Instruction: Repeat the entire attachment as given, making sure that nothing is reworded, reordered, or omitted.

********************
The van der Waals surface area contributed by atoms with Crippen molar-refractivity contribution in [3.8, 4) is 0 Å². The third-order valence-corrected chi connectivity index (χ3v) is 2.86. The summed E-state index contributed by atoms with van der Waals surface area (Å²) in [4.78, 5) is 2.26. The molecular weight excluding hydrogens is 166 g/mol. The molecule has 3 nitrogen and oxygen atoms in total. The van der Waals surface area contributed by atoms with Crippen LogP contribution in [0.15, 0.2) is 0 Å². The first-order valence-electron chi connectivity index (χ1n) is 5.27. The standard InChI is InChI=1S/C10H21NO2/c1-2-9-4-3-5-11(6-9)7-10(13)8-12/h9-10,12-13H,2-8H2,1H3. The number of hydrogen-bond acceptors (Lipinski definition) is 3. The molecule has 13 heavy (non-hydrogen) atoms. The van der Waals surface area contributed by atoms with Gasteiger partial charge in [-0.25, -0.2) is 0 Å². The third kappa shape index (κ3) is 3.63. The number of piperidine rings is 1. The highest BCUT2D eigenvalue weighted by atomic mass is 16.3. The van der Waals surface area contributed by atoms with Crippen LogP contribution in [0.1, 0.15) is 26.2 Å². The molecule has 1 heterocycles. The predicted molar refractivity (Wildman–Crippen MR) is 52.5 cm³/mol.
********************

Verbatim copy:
The van der Waals surface area contributed by atoms with Crippen molar-refractivity contribution in [3.8, 4) is 0 Å². The third-order valence-corrected chi connectivity index (χ3v) is 2.86. The summed E-state index contributed by atoms with van der Waals surface area (Å²) in [4.78, 5) is 2.26. The molecular weight excluding hydrogens is 166 g/mol. The molecule has 3 nitrogen and oxygen atoms in total. The van der Waals surface area contributed by atoms with Crippen LogP contribution in [0.15, 0.2) is 0 Å². The first-order valence-electron chi connectivity index (χ1n) is 5.27. The standard InChI is InChI=1S/C10H21NO2/c1-2-9-4-3-5-11(6-9)7-10(13)8-12/h9-10,12-13H,2-8H2,1H3. The number of hydrogen-bond acceptors (Lipinski definition) is 3. The molecule has 13 heavy (non-hydrogen) atoms. The van der Waals surface area contributed by atoms with Gasteiger partial charge in [-0.25, -0.2) is 0 Å². The third kappa shape index (κ3) is 3.63. The number of piperidine rings is 1. The highest BCUT2D eigenvalue weighted by atomic mass is 16.3. The van der Waals surface area contributed by atoms with Crippen LogP contribution in [0.1, 0.15) is 26.2 Å². The molecule has 1 heterocycles. The predicted molar refractivity (Wildman–Crippen MR) is 52.5 cm³/mol.